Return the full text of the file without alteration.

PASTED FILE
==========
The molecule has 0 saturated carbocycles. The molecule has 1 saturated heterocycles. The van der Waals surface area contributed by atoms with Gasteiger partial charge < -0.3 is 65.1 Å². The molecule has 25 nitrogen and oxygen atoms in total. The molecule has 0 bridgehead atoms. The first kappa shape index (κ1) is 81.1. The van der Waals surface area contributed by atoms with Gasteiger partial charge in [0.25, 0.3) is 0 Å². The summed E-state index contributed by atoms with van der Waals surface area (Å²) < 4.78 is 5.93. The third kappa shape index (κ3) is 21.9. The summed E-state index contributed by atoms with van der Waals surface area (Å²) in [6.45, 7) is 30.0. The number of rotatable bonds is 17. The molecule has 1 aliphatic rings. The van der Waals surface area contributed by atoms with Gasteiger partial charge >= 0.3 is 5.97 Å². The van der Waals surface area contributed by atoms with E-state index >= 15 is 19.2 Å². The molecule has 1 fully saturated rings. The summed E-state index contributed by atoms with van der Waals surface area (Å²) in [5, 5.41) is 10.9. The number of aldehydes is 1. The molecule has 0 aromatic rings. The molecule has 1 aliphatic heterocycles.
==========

The molecule has 0 saturated carbocycles. The molecule has 1 saturated heterocycles. The van der Waals surface area contributed by atoms with Gasteiger partial charge < -0.3 is 65.1 Å². The molecule has 25 nitrogen and oxygen atoms in total. The molecule has 0 bridgehead atoms. The first kappa shape index (κ1) is 81.1. The van der Waals surface area contributed by atoms with Gasteiger partial charge in [0.25, 0.3) is 0 Å². The summed E-state index contributed by atoms with van der Waals surface area (Å²) < 4.78 is 5.93. The third kappa shape index (κ3) is 21.9. The summed E-state index contributed by atoms with van der Waals surface area (Å²) in [6.45, 7) is 30.0. The number of rotatable bonds is 17. The molecule has 1 aliphatic rings. The van der Waals surface area contributed by atoms with Gasteiger partial charge >= 0.3 is 5.97 Å². The van der Waals surface area contributed by atoms with E-state index >= 15 is 19.2 Å². The molecule has 1 fully saturated rings. The summed E-state index contributed by atoms with van der Waals surface area (Å²) in [5, 5.41) is 10.9. The number of aldehydes is 1. The molecule has 0 aromatic rings. The molecule has 1 aliphatic heterocycles.